Monday, May 10, 2010

So... You Think Your Bike Fu Pretty Good?

I've had a lot of quackpot theories in my life, just ask my wife and family.  Better yet, don't ask them, you don't have that kind of time. Trust me.

But I was walking out of my lunch location of choice today when another one occurred to me.  I realized that my senses are on nearly full alert every time I walk somewhere, no matter what my sleep condition (and today it wasn't good).  When I walk through my office, I immediately slow down and take corners slowly, with an eye toward blind spots and the like.  I watch out of the corner of my eyes when walking down the street, looking around corners and scanning for obstacles that another pedestrian might suddenly appear from behind.  And I find myself in a sort of hyper-aware mode in the grocery store - never pushing my cart out too far into an "intersection" between aisles, and trying to figure who has the real de facto right of way at the end of aisles.

I chalk this up to regular bike commuting.  And it reminds me of a sort of sense of awareness that came with the territory when I was taking Tae Kwon Do back when I was in college.

Bear with me here, folks.

If you've ever taken a martial art, or competed in wrestling or something similar, I think your senses and your brainwaves start to attune themselves to you new activity in ways that don't seem particularly apparent all at once.  Such activities put your senses on alert - keeping you aware of things all around you in a way that benefits that activity.  When you're trying to stay sort of generally focused on an opponent, as you are in a martial arts class, or a boxing or fencing match, or what have you, you develop a radar for what's going on around you.  And that's not to say that you're turning into Jean Claude Van Damme in Bloodsport, where his instructor throws a blindfold on him to raise his senses or anything like that.  But the regular practice of such activities has an effect on your perceptions.

Now I haven't been in a martial arts class regularly since my sophomore year of college, which was... well, longer ago than I care to admit.  But as I was walking today, it felt the same.  And the major activity that I have each day is my bike commute.  In a lot of ways, a bike commute is the same as a martial art.  You're constantly scanning and looking for hazards.  You're watching the road ahead of you, and scanning behind you as you pass parked cars and try to judge when you should get over safely to avoid being stuck in the wrong lane.  You see pedestrians as they are starting to try to step off the curb and jaywalk in front of you because they don't see you coming.  And you're scanning for road debris at the same time to avoid having to swerve at the last moment as sometimes happens.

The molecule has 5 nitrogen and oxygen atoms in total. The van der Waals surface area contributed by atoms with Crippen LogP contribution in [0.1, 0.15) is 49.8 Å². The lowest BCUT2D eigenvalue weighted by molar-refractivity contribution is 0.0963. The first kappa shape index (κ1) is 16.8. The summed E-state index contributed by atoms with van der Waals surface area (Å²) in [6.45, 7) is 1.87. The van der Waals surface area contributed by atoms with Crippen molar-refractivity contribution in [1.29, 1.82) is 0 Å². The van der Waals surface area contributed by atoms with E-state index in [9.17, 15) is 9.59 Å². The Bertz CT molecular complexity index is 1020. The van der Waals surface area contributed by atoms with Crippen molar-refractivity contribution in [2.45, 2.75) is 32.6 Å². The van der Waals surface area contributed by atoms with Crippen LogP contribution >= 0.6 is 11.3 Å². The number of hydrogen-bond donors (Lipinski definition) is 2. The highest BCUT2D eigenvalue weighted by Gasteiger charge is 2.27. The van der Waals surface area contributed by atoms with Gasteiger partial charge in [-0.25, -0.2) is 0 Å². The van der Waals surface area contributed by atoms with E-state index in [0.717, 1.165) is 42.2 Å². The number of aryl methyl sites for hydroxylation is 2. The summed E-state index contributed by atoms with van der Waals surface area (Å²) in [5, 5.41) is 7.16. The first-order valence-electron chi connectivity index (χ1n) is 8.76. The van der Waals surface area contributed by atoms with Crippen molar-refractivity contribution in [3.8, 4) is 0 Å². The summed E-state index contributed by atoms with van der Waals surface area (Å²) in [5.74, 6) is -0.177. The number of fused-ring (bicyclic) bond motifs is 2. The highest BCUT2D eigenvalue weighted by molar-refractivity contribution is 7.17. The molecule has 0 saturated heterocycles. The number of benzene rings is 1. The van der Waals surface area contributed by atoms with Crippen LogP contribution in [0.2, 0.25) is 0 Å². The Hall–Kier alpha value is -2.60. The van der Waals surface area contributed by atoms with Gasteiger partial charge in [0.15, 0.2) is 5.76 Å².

I'm not saying that I reached any sort of moment of zen or anything like that, it was just a realization that my bike commuting has changed my perceptions for the better.  And I think cycling does that more than other forms of exercise does.  Running doesn't move quite as quickly and you have more time to react to things. Swimming does the opposite - you spend all your time going up and down the lane and losing a lot of your awareness in a sort of stupor (trust me, I swam competitively for a good decade).  But cycling forces  your mind to be more sharp and aware.

Activities like this have got to be good for you on a level even higher than building cardiovascular fitness.  And I think this is part of why cycling gets to be so attractive to people - they subconsciously realize this and try to attain it even more as they go out on their daily rides.

So what do you think? Has cycling changed your awareness and perceptions for the better?  

People, not speed.

4 comments:

  1. Yes! When I'm on my bike, I feel like I am doing some kind of bike yoga or something. My reflexes have increased, and I am more aware of my surroundings. Straight Bruce Lee on a bike. ;)

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  2. Couldn't agree more. I've experienced exactly the same things you've described when walking or in the market, and I find cycling makes me a much better driver, as well.

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  3. That's really neat, Shevonne and bikinginla! And I have to echo bikinginla's comments about cycling making me a better driver. I'd love to see a study done on that phenomenon, personally - I think cycling not only makes you more alert on the road, but also makes you more aware of what reactions your actions in a car can elicit.

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  4. Bike commuting has made me much more focused when driving, that's for sure. I'm now looking at each car I approach and trying to determine what they're going to do.

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